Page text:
(Reuters) - The New Zealand government released on Thursday the findings of a mandatory review of the country’s emissions trading scheme, the only national program outside Europe’s. The panel recommended the expansion of the scheme be slowed.
The New Zealand scheme covers energy producers, industry and transport, sectors that emit about half the country’s greenhouse gas emissions. Agriculture, which produces the other half, is excluded until 2015.
Under existing measures, polluters only have to surrender one permit for every two tonnes of emissions. They also have the option of paying a fixed NZ$25 per tonne of carbon pollution until January 2013 or buying from the market.
The main unit of trade is the New Zealand Unit, or NZU, which represents a tonne of greenhouse gas emissions.
Following are the main changes recommended by the review panel:
The price cap should be retained after 2012, but should increase by $5 per annum from 2013 to 2017, starting at $30 per NZU in 2013 and reaching $50 per NZU in 2017. The next review should consider whether a price cap is needed after 2017.
For the liquid fossil fuels, stationary energy and industrial process sectors, the one-for-two surrender obligation should scale up to a full surrender obligation progressively from 2013 to 2015, increasing to 67 per cent in 2013, 83 per cent in 2014 and 100 per cent in 2015.
The price cap should be available to all the new sectors entering the scheme after 2012, including the agriculture, synthetic greenhouse gases and waste sectors.
A price floor should not be introduced.
The current phase-out rate of 1.3 per cent per annum of the previous year’s allocation should be revised to an annual reduction of 1.3 percentage points.
The existing allocation thresholds of 90 per cent allocation for highly emissions-intensive activities and 60 per cent for moderately emission-intensive activities should be maintained.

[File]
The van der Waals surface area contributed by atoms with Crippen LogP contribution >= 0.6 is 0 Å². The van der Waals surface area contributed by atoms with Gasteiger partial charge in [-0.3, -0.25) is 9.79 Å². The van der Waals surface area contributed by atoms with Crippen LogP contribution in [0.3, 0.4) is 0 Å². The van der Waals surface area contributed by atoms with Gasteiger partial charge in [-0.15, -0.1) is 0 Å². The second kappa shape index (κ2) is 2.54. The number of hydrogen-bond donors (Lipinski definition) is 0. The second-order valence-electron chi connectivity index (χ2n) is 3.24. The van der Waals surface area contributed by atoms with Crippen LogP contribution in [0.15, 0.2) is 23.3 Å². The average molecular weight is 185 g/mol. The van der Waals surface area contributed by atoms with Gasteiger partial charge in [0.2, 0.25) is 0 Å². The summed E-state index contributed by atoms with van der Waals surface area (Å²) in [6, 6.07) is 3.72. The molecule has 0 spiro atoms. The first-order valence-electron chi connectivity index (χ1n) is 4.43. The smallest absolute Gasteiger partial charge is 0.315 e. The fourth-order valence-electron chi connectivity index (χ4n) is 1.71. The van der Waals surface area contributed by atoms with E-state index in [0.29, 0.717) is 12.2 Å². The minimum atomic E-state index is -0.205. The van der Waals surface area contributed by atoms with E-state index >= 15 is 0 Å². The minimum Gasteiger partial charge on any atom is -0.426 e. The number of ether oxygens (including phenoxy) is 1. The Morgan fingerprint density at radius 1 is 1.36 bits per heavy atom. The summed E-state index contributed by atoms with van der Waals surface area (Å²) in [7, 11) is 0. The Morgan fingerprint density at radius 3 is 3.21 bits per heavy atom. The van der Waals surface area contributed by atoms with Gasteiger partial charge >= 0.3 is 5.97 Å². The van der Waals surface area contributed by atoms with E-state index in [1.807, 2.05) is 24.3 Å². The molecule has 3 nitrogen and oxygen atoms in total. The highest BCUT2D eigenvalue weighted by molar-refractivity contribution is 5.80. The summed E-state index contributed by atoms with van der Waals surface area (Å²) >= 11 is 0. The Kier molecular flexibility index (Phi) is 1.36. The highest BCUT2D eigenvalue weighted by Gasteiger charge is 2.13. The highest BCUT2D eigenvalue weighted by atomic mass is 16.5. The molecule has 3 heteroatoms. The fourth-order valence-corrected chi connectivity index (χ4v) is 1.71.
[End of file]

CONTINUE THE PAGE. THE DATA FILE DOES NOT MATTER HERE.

Still joins in 2015 but with a gradual phase-in. Participants should have a one-for-two surrender obligation in 2015 and 2016, a 67 per cent obligation in 2017, rising to 83 per cent in 2018, and full surrender obligation from 2019.
But the panel recommends the point of obligation for agriculture should be farmers rather than processors.
The Australian government is aiming to launch emissions trading in 2015 and both countries have discussed linking carbon trading.
The panel said while it was desirable for the New Zealand and Australian schemes to work broadly in harmony, “we should not be bound by the features of any particular overseas scheme.”
The current scheme only allows NZUs created from the country’s large forestry sector to be sold to investors overseas.
The panel said the ban on NZU exports from non-forestry sectors should be removed when the price cap is removed, or sooner if the price cap is significantly above the international carbon price.
The panel also heard a number of concerns over the possible threat from cheap U.N. offsets from HFC-23 industrial gas projects flooding the market. From 2013, the European Union will ban the use of offsets from these projects, which earn large numbers of credits from destroying HFC-23, a powerful greenhouse gas.
The review urged the government to see if these offsets pose a significant risk to the scheme and whether a time limit should be imposed on their eligibility.
For more details on the review: here
Writing by David Fogarty; Editing by Gyles Beckford